You may have heard of this type of scar, but what is it exactly? Keloids are basically abnormal scars that grow beyond the boundary of the original site injury. It’s characterized by a raised and ill-defined growth of skin in that area, featuring a raised appearance that looks red and may be itchy at times.
Not everyone who gets a scar will develop a keloid, says the American Academy of Dermatology. Those who have keloid-prone skin, however, can more easily get one when they suffer a burn, cut or even severe acne. Some people get a keloid after piercing their ears or getting a tattoo. A keloid can pop up as the result of chickenpox, or as the result of a surgical scar.
Keloid scars can form on just about anyone, but some ethnic groups are at a greater risk of development, such as African Americans and Hispanics. For these groups, keloid scars are 15 times more prevalent in highly-pigmented ethnic groups than in Caucasians.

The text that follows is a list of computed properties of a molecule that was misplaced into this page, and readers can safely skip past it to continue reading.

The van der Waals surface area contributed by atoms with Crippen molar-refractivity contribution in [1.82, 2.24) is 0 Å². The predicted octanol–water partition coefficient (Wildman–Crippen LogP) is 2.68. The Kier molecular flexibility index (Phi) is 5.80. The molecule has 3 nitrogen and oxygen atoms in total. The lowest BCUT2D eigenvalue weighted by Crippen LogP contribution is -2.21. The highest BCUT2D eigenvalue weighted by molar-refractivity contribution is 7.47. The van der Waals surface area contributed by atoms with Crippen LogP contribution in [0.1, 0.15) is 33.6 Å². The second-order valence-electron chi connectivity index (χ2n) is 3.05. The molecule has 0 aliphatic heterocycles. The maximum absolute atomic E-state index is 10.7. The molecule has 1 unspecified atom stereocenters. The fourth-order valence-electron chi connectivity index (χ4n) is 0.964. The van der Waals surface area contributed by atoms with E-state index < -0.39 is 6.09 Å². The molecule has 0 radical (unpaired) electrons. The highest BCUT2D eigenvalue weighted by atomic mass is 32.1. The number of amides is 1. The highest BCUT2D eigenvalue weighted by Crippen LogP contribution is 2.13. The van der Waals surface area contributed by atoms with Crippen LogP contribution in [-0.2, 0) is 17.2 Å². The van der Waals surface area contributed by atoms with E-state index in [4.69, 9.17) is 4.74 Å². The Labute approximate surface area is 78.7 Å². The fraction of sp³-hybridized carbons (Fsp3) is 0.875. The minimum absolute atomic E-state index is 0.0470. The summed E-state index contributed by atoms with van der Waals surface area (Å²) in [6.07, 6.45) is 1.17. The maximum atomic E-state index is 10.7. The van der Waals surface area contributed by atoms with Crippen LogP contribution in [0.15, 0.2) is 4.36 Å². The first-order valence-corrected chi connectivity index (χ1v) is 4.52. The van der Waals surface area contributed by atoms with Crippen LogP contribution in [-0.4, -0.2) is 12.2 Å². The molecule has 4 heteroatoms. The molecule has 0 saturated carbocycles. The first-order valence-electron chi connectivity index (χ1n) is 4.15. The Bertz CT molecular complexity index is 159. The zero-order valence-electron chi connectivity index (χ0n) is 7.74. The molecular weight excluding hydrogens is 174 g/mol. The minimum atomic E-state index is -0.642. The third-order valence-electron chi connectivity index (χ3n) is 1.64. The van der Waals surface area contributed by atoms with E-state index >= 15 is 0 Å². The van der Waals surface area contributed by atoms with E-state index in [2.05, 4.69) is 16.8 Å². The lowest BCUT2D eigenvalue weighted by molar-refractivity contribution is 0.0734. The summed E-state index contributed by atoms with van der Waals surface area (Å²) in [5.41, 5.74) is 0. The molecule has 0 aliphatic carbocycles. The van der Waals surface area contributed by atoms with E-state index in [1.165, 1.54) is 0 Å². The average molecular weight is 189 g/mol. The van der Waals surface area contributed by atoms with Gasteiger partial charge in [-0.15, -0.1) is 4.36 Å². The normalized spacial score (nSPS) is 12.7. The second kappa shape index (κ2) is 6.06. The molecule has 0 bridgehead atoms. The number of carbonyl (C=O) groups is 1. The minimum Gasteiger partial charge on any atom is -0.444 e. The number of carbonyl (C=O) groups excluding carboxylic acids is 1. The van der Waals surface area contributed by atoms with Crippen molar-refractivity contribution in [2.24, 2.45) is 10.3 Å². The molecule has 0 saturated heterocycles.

Particular areas of the body seem to be more prone to developing keloids, too, such as the upper arm, upper back, sternum, earlobes and the back of the neck. Because keloid scars grow past the site of the wound and take over normal healthy skin tissue, they can be more noticeable than other types and thus harder to treat.
As these raised scars grow and develop, you may start to feel a bit of pain or itchiness at the site. In addition, keloids that cover a joint or large area of skin can decrease your ability to move that part of your body easily, such as on a knee, elbow or stomach.
Why Keloids Grow Unnaturally
Scientists suspect these abnormal scars form due to changes in the signals transmitted by cells at the wound site. Those cells instruct the body to produce more fibrous tissue than is necessary – even long after the wound has closed. Some solutions to these include laser treatments, steroids, radiotherapy, surgical removal and cortisone injections. One or a combination of two or more approaches can be used in extreme cases. But even over-the-counter ointments can help in the treatment of keloid scars.
In fact, the most convenient, affordable, non-invasive, and effective way to reduce the appearance of scars is to use a scientifically-proven topical treatment such as Scarfade. This product prompts the body to slow down its production of collagen and thus reduce the appearance of scars.
It’s a good idea to have a tube or two handy for when cuts and other injuries happen. Use it twice a day as directed, massaging it into your skin to promote healing.